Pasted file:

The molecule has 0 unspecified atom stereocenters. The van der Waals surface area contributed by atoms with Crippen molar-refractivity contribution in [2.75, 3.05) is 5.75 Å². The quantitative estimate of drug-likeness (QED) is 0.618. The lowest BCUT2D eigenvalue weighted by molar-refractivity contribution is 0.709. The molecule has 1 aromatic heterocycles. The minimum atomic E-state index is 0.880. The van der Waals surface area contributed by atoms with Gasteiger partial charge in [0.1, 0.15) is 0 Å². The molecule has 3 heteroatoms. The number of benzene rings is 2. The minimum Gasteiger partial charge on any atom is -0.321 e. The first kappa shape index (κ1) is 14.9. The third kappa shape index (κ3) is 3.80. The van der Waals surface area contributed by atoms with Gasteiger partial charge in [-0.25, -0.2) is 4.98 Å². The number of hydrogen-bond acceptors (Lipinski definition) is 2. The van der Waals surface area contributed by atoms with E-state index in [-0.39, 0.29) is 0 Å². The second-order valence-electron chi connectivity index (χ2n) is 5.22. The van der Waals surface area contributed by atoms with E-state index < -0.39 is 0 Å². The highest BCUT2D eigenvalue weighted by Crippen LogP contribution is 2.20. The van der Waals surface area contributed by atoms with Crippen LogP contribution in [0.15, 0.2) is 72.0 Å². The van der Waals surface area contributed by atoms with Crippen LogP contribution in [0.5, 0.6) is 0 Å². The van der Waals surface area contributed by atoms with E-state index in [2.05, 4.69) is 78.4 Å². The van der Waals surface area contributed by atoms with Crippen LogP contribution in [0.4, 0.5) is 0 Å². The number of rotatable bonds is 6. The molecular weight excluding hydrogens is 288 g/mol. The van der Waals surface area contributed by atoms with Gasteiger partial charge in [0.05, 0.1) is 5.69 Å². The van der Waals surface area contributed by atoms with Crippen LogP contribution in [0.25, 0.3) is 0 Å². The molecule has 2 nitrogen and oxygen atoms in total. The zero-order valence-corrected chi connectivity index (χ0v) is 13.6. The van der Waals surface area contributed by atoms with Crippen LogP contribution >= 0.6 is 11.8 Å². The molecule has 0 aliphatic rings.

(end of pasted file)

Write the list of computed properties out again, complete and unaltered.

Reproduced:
The molecule has 0 unspecified atom stereocenters. The van der Waals surface area contributed by atoms with Crippen molar-refractivity contribution in [2.75, 3.05) is 5.75 Å². The quantitative estimate of drug-likeness (QED) is 0.618. The lowest BCUT2D eigenvalue weighted by molar-refractivity contribution is 0.709. The molecule has 1 aromatic heterocycles. The minimum atomic E-state index is 0.880. The van der Waals surface area contributed by atoms with Gasteiger partial charge in [0.1, 0.15) is 0 Å². The molecule has 3 heteroatoms. The number of benzene rings is 2. The minimum Gasteiger partial charge on any atom is -0.321 e. The first kappa shape index (κ1) is 14.9. The third kappa shape index (κ3) is 3.80. The van der Waals surface area contributed by atoms with Gasteiger partial charge in [-0.25, -0.2) is 4.98 Å². The number of hydrogen-bond acceptors (Lipinski definition) is 2. The van der Waals surface area contributed by atoms with E-state index in [-0.39, 0.29) is 0 Å². The second-order valence-electron chi connectivity index (χ2n) is 5.22. The van der Waals surface area contributed by atoms with E-state index < -0.39 is 0 Å². The highest BCUT2D eigenvalue weighted by Crippen LogP contribution is 2.20. The van der Waals surface area contributed by atoms with Crippen LogP contribution in [0.15, 0.2) is 72.0 Å². The van der Waals surface area contributed by atoms with Crippen LogP contribution in [0.5, 0.6) is 0 Å². The van der Waals surface area contributed by atoms with E-state index in [2.05, 4.69) is 78.4 Å². The van der Waals surface area contributed by atoms with Crippen LogP contribution in [0.4, 0.5) is 0 Å². The number of rotatable bonds is 6. The molecular weight excluding hydrogens is 288 g/mol. The van der Waals surface area contributed by atoms with Gasteiger partial charge in [0.05, 0.1) is 5.69 Å². The van der Waals surface area contributed by atoms with Crippen LogP contribution in [0.25, 0.3) is 0 Å². The molecule has 2 nitrogen and oxygen atoms in total. The zero-order valence-corrected chi connectivity index (χ0v) is 13.6. The van der Waals surface area contributed by atoms with Crippen LogP contribution >= 0.6 is 11.8 Å². The molecule has 0 aliphatic rings.